Rundale Palace (Rundāles pils)

Rundale Palace



Location: 12 km (7.5 mi) East of Bauska  Map

Tel. 6396 2197

Open: May, Sep- Oct: 10am- 6pm daily

June- Aug: 10am- 7pm daily

Nov- Apr: 10am- 5pm daily


Park Open:

May- Oct: 10am- 7pm daily

Nov- Apr: 10am- 5pm daily


Description of Rundale Palace

Rundale Palace is a magnificent Baroque residence situated 12 km (7.5 mi) East of Bauska in Latvia. Rundale Palace was erected in two stages between 1736 and 1740 and from 1764 to 1768. It was designed by a famous Italian born royal architect Francesco Bartolomeo Rastrelli. It was intended as a summer residence for Ernst Johann von Biron, Duke the Courland (region of Latvia), an important figure at the Royal Russian Palace who basically ran Russian government behind the scenes during reign of Russian Empress Anna Ioannovna. He lost much of his power in 1740 after a coup organized by the aristocrats. He moved here after his demise and devoted his remaining years in quiet rural life. In 1765- 68 sculptures of Berlin Johann Michael Graff were added. Frescoes were painted by Italian painters Francesco Martini and Carlo Zucchi who were invited from Saint Petersburg. Large garden that covers over 10 hectares surrounds this impressive residence.
After death of Biron Catherine II the Great passed the palace to Count Valerian Zubov, the youngest brother of her last lover Prince Platon Zubov (aka Platonic Love of the Empress). Zubov died shortly thereafter and his widow Thekla Walentinowicz married a prominent noble family of Counts Shuvalov. This family lost possession of the residence during World War I. In 1920- 1933 Rundale Palace was open as a school. In 1933- 1941 it was in possession of a State History Museum of Latvia. Rundale was badly damaged during World War II actions. In 1972 a new reconstruction began turning the palace to its former glory as a Rundāle Palace Museum. Eastern Wing of Rundale Palace is partially opened to the tourist.



The Duke of Kurzeme and Zemgale Ernst Johann Biron bought the Rundāle manor in 1735 for 42,000 dallers. The old manor house was demolished to replace the current Rundāle Castle. Construction of the building, designed by Francesco Bartolomeo Rastrelli, began on May 24, 1736. In 1740, the duke became a regent of Russia, but was soon overthrown and deported to Siberia, then to Yaroslavl, as a result of which construction was halted and resumed only after the duke returned from exile in 1762. Construction work was completed in 1768. After the death of Duke Ernest Johann in 1772, the castle was inherited by his widow Benign Gottlieb, and orchards were established around the castle during her stay.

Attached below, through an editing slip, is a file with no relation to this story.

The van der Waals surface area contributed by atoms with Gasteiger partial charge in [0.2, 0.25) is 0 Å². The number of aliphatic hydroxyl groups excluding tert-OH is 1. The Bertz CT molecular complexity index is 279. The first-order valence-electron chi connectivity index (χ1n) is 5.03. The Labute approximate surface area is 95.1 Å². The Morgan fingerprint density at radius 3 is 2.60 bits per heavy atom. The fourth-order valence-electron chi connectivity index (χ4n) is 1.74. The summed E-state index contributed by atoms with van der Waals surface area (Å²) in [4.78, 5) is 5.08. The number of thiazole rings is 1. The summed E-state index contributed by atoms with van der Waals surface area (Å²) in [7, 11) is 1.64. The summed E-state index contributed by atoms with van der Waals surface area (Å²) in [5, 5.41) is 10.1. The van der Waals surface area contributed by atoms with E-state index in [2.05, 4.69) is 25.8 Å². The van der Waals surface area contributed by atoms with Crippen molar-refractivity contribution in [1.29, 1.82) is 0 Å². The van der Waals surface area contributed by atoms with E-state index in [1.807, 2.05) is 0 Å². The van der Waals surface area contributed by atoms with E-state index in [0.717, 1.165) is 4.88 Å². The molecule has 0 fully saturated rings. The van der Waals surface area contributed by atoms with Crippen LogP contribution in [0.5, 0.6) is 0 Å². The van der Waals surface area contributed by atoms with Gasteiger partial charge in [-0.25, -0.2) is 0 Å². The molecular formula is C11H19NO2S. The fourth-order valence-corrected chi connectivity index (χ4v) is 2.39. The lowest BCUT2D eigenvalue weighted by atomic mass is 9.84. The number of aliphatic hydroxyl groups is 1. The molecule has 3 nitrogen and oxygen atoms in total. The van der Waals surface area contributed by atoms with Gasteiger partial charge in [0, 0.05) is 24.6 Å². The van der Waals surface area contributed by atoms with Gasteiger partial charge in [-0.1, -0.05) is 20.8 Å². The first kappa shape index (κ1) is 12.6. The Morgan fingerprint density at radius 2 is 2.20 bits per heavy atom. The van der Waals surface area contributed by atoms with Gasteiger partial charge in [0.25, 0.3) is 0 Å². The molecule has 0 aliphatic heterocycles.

After the incorporation of the Duchy of Courland and Zemgale into the Russian Empire in 1795, the duke's castle and other property were bought by the state. Catherine II presented it to her favorite Plato Zubov's younger brother, Major General Valery Zubov, who had emerged from the crackdown on the Kosciuszko uprising and took part in the 1796 Russo-Persian War. After Paul I came to power, Count Zubov fell into cruelty and mostly stayed in Rundāle Castle. After the assassination of Emperor Paul I in 1801, Count Zubov began to hold big balls in the castle, for example, 1,200 guests took part in the Harvest Festival on October 10, 1802. After his death in 1804, the castle was inherited by his brother Plato Zubov, who at that time had mostly lived in his Joniškis estate. Zubovi remodeled the castle, added entrance portals to the central building and built several fireplaces indoors. During the Russo-French War of 1812, the castle housed the infirmary of Napoleon's Grand Army and buried dead soldiers in the castle park, for which a monument has now been erected in the corner of the castle garden. The castle was demolished - the mirrors were knocked out, the library donated by Catherine II was destroyed. Plato Zubov settled in the castle only in 1814. Shortly before his death, Prince Zubov married Tekla Valentinovich, with whom he settled in Rundāle.